Reducing School exclusions - Inclusion Plus Initiative

The Inclusion Plus Evaluation Project, funded by the Robertson Trust, was led by Dr. Mark Murphy, and Professor Chris Chapman. There were three agencies involved (Apex, Skillforce and Includem) in this Public Social Partnership initiative designed to help reduce school exclusions in a set of schools in Dundee. The agencies had different remits. Apex offered a service in the main to S1 and S2 pupils and provides either an alternative to exclusion, flexible learning packages or a combination of both. Their curriculum was mainly bespoke and designed around the child. Skillforce provide a more ‘off the shelf’ service with a similar curriculum across schools, mainly for S3 and S4 pupils. In many cases their curriculum was one of the optional subjects for pupils. Includem provide more of a wraparound service tailored to work with pupils and their families outside school hours in the main.

The aim of the evaluation was to:

  • evidence the impact of the Inclusion Plus project on the levels of school exclusion in Dundee, while assessing the contributions of each organisation to this process
  • evaluate the success of the Public Social Partnership model in terms of improving partnership working at the service and funding levels

Some Findings:

  • Role of the schools: It became evident at an early stage that the role of the school is crucial with the schools having a great deal of influence over how Inclusion Plus operates. Across the four partnership schools there is a strong sense that the pupils on Inclusion Plus are first and foremost pupils of the school.
  • Exclusion rates: Since the inception of Inclusion Plus, there has been a significant drop (36 per cent) in the numbers of pupils who have been excluded.
  • Impact of agencies: There is strong evidence to suggest that each agency (taken separately) is having a positive effect on the school settings. There is no sense currently that school staff have serious concerns about the quality of work being delivered.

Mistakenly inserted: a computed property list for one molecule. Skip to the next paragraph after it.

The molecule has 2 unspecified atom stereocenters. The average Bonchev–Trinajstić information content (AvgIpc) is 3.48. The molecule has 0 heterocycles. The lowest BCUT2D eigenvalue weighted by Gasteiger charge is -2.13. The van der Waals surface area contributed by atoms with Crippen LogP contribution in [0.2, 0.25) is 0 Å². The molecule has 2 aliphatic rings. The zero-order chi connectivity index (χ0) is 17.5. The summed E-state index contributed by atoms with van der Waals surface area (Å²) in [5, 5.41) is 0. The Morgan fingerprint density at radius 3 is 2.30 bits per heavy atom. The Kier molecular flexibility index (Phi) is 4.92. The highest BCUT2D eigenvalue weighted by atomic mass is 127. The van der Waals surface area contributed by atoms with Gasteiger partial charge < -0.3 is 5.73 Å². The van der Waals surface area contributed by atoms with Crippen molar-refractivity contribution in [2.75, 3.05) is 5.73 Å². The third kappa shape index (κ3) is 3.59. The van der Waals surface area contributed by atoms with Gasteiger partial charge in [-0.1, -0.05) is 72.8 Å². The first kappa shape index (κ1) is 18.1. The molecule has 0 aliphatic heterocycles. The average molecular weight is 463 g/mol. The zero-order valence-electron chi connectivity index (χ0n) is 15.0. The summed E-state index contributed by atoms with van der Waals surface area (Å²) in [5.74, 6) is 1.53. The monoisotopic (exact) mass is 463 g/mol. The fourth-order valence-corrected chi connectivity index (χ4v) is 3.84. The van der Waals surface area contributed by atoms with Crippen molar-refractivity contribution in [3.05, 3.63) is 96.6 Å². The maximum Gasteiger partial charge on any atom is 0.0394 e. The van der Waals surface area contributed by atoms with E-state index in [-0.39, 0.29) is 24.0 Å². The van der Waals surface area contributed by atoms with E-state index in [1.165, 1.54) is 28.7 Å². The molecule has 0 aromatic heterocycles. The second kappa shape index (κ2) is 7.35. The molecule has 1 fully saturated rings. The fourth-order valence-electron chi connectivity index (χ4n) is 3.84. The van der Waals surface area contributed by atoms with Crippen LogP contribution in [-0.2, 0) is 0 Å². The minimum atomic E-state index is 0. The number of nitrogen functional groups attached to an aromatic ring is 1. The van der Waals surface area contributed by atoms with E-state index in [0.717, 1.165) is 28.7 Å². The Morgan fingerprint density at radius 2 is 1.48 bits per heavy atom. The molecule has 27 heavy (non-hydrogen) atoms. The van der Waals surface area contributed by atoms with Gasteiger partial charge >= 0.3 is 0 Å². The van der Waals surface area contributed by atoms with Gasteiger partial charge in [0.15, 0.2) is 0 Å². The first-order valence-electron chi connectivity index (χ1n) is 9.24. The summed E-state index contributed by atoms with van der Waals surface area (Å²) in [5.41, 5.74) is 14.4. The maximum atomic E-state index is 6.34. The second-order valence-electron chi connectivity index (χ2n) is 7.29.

• Impact of agencies: There is strong evidence to suggest that each agency (taken separately) is having a positive effect on the school settings.  There is no sense currently that School Staff have serious concerns about the quality of work being delivered.
  • Impact on behaviour change: The evidence from these interviews strongly suggests that Inclusion Plus, mainly working as separate agencies, are having a positive impact on behaviour change among at risk pupils in all four schools.
  • Inception issues: The introduction of Inclusion Plus to schools in October 2013 presented a set of challenges, with the sense of imposition from outside having an effect in some of the school settings. In particular, the fact there were somewhat similar services already in existence in the schools (aside from Skillforce) meant that questions of ‘fit’ naturally arose.

The final evaluation report of the Inclusion Plus Project was produced August 2015. A second interim report (February 2015) will explored in more detail the progress made regarding the public social partnership (PSP) model. This report includes data from key stakeholders, including funding agencies, Dundee City Council, schools and parents, with the aim of identifying the benefits and challenges of collaborations between the state and the third sector.